Love and War: Non-Binary Warrior

Written by | The Lens

What is our legacy? This question haunts us on an individual and societal level simultaneously. As a people, we must consider how the LGBTQ+ community is represented, how we may thrive, and what accomplishments we can pass on to subsequent generations.

But lineage is also a very personal matter.

Queer kids often feel like they exist in a bubble. Their parents share a different orientation than they do, which can contribute to alienation, even within their own homes. Gay adolescents may feel so isolated that they think they’ll never truly connect with anyone who jibes with their unique gender expression or pattern of attraction.

Hence, we are often adrift from our past and our future.

But we are not alone, no matter how lonely we may sometimes perceive our plight. History overflows with brave women, men and non-binary individuals who helped pave a path to the queer-and-now.

Case in point: a warrior’s grave was unearthed in Finland, revealing a person of indeterminate gender within. Traditionally feminine accessories like brooches and furs mingled with weaponry, creating a truly androgynous tableau.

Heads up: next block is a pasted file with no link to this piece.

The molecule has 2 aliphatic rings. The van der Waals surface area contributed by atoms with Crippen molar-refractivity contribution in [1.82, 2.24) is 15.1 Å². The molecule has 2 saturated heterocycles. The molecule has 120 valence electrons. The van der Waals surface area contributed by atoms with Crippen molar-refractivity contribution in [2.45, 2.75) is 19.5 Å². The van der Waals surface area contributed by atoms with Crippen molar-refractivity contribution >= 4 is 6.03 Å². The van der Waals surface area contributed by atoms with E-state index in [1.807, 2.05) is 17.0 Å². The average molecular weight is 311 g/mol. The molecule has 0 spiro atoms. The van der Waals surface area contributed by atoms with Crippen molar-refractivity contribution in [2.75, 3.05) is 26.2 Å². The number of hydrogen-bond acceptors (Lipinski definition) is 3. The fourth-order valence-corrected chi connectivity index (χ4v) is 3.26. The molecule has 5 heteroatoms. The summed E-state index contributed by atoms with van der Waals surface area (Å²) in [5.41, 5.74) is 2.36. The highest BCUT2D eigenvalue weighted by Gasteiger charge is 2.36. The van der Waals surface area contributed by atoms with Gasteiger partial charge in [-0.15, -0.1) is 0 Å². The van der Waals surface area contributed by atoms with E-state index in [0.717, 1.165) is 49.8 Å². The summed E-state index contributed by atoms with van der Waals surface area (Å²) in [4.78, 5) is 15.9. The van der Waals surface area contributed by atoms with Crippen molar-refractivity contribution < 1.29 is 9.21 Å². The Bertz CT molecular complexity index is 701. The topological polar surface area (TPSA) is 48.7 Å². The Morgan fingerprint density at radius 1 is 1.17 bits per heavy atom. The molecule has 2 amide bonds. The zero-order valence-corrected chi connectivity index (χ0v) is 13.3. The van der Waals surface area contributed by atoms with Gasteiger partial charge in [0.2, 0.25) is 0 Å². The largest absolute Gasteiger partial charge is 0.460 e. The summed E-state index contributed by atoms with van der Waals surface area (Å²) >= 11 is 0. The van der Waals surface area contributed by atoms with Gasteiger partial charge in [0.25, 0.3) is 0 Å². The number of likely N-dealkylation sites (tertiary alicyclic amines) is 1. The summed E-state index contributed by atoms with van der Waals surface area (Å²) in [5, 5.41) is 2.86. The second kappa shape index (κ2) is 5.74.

The archaeological find dates back almost a millennium, but it wasn’t excavated until 1968. Since then, researchers struggled with the data, pondering if perhaps the site had been tampered with, or maybe two corpses shared the same crypt.

Recent analysis, however, shows that the femur of the cadaver contains XXY chromosomal structures.

“They might not have been considered strictly a female or a male in the Early Middle Ages community,” writes Ulla Moilanen from the University of Turku. “The abundant collection of objects buried in the grave is a proof that the person was not only accepted, but also valued and respected.”

Whether or not the venerated veteran identified as male or female, they navigated the epic complications of humanity for the sake of the greater good. The fact that the sword in the grave was relatively unblemished indicates that the warrior in question was able to achieve stability through peace.

Chris Babits, a professor of gender and sexuality, compares the Finnish hero with non-binary ancestors in Native American history. They “were ascribed special gifts,” Babits tells CNN, that were “all useful to the preservation and survival of their people.”

In other words, by finding alternatives to all-out war, gender fluid figures negotiated more enlightened outcomes to various conflicts. These breakthrough discoveries suggest that the evolution of civilization may have accelerated, courtesy of queer diplomats.

The battle of the sexes rages on, but finding our common ground benefits us all.

Last modified: August 16, 2021